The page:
Bitcoin and Public Policy in International Arbitration Enforcement
Cryptocurrencies are a rapidly spreading form of transaction in the global financial system and regulators have recognized that crypto-assets are here to stay; they can support financial inclusion, provide secure payments and improve controls. Hovever, cryptocurrency technology, with its innovative features such as the decentralised nature, the absence of a central authority and inherent anonymity of users, creats significant concerns in terms of tax evasion, money laundering and terrorist financing.
Greece, among other countries, has not adopted an apropriate and specific regulatory framework to regulate all issues arising from the way cryptocurrencies operate within Greece, and Greek jurisprudence appears hesitant to its recognition.
Τhe Court of Appeal of Western Central Greece recently published decision No 88/2021, ruling that the recognition of a US award granting damages in bitcoin runs contrary to Greek public policy (within the framework of New York Convention 1958 on the Recognition and Enforcement of Foreing Arbitral Awards).
The facts presented in the Court decision are as follows: The Applicant, residing in Germany, was a member of a website owned by a US company. This website enabled its members to conclude credit contracts in cryptocurrencey (e.g. bitcoins). The Applicant has agreed with a Greek resident to finance his enterprise by providing a credit in bitcoins. Ηowever, the Greek debtor failed to fulfill his obligations on the agreed date or to refund the loan amount.
The parties had agreed that any dispute between the members of the aforementioned website and any claim relating to an overdue loan debt concluded through the website shall be resolved on the basis of an express agreement to this effect by arbitration by the internet operator. Οn such grounds of the arbitration agreement, an award wasissued by an online arbitration court (located in the US) and the Court of First Instance of Agrinio (by its decision No 193/2018), being competent to recognize the arbitral award in Greece, decided that the arbitral award cannot be recognized in Greece for reasons of substantive public policy. The Applicant lodged an Appeal in the Court of Appeal of Western Central Greece.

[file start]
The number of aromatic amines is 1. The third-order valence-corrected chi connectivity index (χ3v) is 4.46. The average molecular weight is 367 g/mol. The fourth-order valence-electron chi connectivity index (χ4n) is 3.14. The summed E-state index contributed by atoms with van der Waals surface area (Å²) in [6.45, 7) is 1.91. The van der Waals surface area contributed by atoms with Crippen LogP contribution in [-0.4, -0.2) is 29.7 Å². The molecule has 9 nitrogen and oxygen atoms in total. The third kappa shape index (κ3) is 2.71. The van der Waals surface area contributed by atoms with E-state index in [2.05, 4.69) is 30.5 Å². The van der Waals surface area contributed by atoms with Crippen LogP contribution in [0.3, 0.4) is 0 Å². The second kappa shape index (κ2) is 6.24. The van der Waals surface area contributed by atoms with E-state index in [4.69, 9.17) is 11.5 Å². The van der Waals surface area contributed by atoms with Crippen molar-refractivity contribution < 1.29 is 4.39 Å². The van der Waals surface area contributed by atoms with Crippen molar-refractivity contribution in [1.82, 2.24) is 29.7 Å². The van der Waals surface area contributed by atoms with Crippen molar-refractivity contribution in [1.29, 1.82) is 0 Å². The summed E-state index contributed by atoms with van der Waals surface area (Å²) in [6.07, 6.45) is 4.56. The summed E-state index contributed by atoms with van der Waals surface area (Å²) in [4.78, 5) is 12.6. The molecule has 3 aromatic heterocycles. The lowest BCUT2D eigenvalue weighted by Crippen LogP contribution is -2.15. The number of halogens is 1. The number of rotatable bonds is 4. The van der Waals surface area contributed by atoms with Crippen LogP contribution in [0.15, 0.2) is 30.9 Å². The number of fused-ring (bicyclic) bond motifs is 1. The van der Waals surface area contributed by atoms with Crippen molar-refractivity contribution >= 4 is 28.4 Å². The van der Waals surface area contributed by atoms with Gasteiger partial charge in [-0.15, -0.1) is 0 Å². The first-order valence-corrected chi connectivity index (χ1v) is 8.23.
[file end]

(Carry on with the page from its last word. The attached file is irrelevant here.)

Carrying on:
The ruling under No 88/2021 decision of the Court of Appeal of Western Central Greece
The Court of Appeal of Western Central Greece rejected the application of the enforcement of the foreign arbitral award, ruling that the enforcement of such an award identifying bitcoin as a decentralised currency unit (peer-to-peer) and ordering the debt payment in bitcoins, runs contrary to public policy, i.e. to fundamental rules and principles of Greek legal order, reflecting predominant social financial and political values.